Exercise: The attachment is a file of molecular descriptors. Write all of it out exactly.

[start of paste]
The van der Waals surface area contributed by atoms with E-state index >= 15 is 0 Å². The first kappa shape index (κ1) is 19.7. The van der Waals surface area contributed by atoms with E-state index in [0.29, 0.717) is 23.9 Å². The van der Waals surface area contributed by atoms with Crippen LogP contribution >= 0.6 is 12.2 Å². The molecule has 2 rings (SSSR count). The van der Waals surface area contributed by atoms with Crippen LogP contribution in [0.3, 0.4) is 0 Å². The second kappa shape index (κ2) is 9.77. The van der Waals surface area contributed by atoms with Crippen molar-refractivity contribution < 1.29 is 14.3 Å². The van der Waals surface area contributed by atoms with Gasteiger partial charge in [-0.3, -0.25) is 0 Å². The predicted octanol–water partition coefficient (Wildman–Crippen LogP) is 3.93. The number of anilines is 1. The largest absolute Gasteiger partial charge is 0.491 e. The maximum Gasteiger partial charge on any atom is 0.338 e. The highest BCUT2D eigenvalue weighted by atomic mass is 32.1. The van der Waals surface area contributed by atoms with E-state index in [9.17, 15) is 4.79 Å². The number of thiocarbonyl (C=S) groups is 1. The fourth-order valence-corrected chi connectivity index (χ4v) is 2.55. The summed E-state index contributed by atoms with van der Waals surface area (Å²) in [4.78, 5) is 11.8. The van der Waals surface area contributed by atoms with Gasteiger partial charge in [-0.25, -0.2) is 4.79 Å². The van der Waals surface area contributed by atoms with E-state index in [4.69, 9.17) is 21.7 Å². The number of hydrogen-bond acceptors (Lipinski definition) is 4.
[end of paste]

The van der Waals surface area contributed by atoms with E-state index >= 15 is 0 Å². The first kappa shape index (κ1) is 19.7. The van der Waals surface area contributed by atoms with E-state index in [0.29, 0.717) is 23.9 Å². The van der Waals surface area contributed by atoms with Crippen LogP contribution >= 0.6 is 12.2 Å². The molecule has 2 rings (SSSR count). The van der Waals surface area contributed by atoms with Crippen LogP contribution in [0.3, 0.4) is 0 Å². The second kappa shape index (κ2) is 9.77. The van der Waals surface area contributed by atoms with Crippen molar-refractivity contribution < 1.29 is 14.3 Å². The van der Waals surface area contributed by atoms with Gasteiger partial charge in [-0.3, -0.25) is 0 Å². The predicted octanol–water partition coefficient (Wildman–Crippen LogP) is 3.93. The number of anilines is 1. The largest absolute Gasteiger partial charge is 0.491 e. The maximum Gasteiger partial charge on any atom is 0.338 e. The highest BCUT2D eigenvalue weighted by atomic mass is 32.1. The van der Waals surface area contributed by atoms with E-state index in [9.17, 15) is 4.79 Å². The number of thiocarbonyl (C=S) groups is 1. The fourth-order valence-corrected chi connectivity index (χ4v) is 2.55. The summed E-state index contributed by atoms with van der Waals surface area (Å²) in [4.78, 5) is 11.8. The van der Waals surface area contributed by atoms with Gasteiger partial charge in [-0.25, -0.2) is 4.79 Å². The van der Waals surface area contributed by atoms with E-state index in [4.69, 9.17) is 21.7 Å². The number of hydrogen-bond acceptors (Lipinski definition) is 4.